Purchased for $3.525 million in April of 2017, the “ultra-swanky entertainer’s showplace” home at 389 27th Street returned to the market priced at $3.75 million this past November, a sale at which would have represented net appreciation of just 6.4 percent since the second quarter of 2017.

Hidden behind a restored Victorian façade, the 2,930-square-foot, light-filled Noe Valley home features an open concept main floor, but with a distinct family room and home office as well, along with three (plus) bedrooms, a stacked two-car garage (and additional parking spot), and “glorious outdoor space” (including a rear deck off the living room with a plumbed grill).

And the resale of 389 27th Street has just quietly closed escrow with a contract price of $3.500 million, down 0.7 percent from the second quarter of 2017 on apples-to-apples basis while the Bay Area index for single-family home values was up 21.1 percent over the same period of time and the “median sale price” was up as well.

28 thoughts on “Apples-to-Apples for an “Ultra-Swanky” Noe Valley Home”
  1. This is probably the hardest hit category of home, moreso even than the small condo in a tower in SOMA.

    Families where the parents worked in SF were willing to deal with the headaches of raising kids in SF because they wanted a reasonable commute. Now, all except the most ardent urban dwellers will move to places like Orinda with better schools, better weather, more space, etc and make the trek into SF 2-3 days a week.

    1. Except there are people living in Orinda. Looking out my window I don’t see a lot of for-sale signs…well maybe the Airbnb murder house but only so many people you can fit in there (that’s how it became the “murder house”)

    2. You think a 3+Br 3.5Bath with parking a deck and private back patio space in a nice low crime area such as Noe is in the hardest hit category of homes? That seems almost 180 deg from what I see.

      I do see a number of families with kids are leaving SF, but for those who stay this seems like the type of home they want/need. Sharing bedrooms/baths, street parking in a time of increasing property crime, transitional neighborhoods which are starting to backslide all seem like factors which are hitting other homes much harder.

      The main bedroom on a separate floor issue can go either way with people. Having a space for a nursery on the main bedroom floor hits the case that most people care about.

      1. I’m talking long term (10-30 years) not what you’re seeing right now. With work from home, families have less and less incentive to stay in SF. Young people still have incentives to stay in SF (dating, partying) so I’m less worried about the SOMA condo.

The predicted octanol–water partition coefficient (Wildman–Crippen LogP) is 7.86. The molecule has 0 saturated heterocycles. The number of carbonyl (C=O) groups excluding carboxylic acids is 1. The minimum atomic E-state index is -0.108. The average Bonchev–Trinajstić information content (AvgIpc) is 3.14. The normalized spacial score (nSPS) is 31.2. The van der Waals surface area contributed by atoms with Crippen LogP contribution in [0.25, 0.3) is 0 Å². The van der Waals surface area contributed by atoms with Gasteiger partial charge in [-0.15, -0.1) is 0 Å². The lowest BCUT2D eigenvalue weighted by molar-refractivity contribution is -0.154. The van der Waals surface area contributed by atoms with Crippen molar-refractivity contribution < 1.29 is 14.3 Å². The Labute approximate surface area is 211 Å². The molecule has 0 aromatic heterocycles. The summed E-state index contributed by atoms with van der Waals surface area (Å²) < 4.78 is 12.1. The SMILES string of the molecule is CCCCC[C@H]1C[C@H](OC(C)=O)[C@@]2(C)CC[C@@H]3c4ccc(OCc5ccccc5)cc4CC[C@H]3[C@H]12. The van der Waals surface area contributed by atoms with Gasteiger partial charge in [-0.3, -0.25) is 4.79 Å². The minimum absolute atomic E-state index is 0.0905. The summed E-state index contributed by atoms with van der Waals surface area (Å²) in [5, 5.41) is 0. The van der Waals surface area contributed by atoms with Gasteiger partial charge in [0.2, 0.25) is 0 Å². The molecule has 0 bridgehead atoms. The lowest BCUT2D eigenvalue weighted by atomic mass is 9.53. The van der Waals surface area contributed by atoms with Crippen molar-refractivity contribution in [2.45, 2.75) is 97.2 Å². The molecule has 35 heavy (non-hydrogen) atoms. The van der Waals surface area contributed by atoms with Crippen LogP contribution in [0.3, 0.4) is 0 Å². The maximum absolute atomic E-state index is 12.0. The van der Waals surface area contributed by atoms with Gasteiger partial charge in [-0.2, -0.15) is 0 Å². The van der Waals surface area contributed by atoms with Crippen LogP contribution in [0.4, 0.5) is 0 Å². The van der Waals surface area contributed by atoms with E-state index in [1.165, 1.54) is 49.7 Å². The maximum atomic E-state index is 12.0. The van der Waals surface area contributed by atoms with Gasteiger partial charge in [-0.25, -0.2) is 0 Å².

1. I’ve been here for 23 years and I don’t recall there ever being any incentives for families to stay in SF? That’s why, at least since before the 80’s, families got started here and moved out when the kids got to school age. “more dogs than kids” isn’t new. But agree with some other comments; if one were to stay in the City and couldn’t afford Presidio Heights or something, this is a pretty nice location and option.

      2. I agree except having an office space seems more important than all kids in separate bedrooms (2 of my 3 boys chose to share a bedroom when we moved from SF condo to SF SFR, which gives me a large office).

  2. Two issues with this house for a family: 1) floor plan – doesn’t have 3/2 on the same floor that families with younger children want; 2) garage – doesn’t actually fit anything larger than a 3 series (and even that is very tight) with the lift installed.

        1. Except that those were issues back in 2017 when it took 3 months to sell in a very strong market, even after enduring a price cut. And it still sold for under the reduced price back then. But, sure, this house didn’t and doesn’t have MAJOR issues that make it less desirable for at least a portion of the buyer market in Noe…

    1. I agree. We ruled out many homes with bedrooms split across 3 floors (and one place with a too narrow garage). Maybe it works ok if your kids are all 10+

  3. So it sold for basically the same price as the red hot 2017 market. OK. Huh. And here I thought it was armageddion time like Joe Strummer said …

      1. No it is basically the same high price. You perpetuate a fallacy that everyone banks upon appreciation on here for some reason. Also, there was no need for you to address me there. Who you address and who you do not remains a pitifully weak suit for you, editorially.

  4. Well, 2017 is height of the market. Yes, if you bought a place in 2017 (or in 2018 or 2019 which are slightly softer market than 2017), you probably lost money. The fact it sold for 2017 price is indicator that the market is coming back.

  5. Interest rates are another variable that nobody has brought up. You’d be paying 1.25-1.5% more on a jumbo loan in 2017 than right now. Even though it is roughly the same price it is a LOT less of a monthly mortgage payment to buy in 2021 and don’t say that nobody borrows to buy a house at this price point (people do).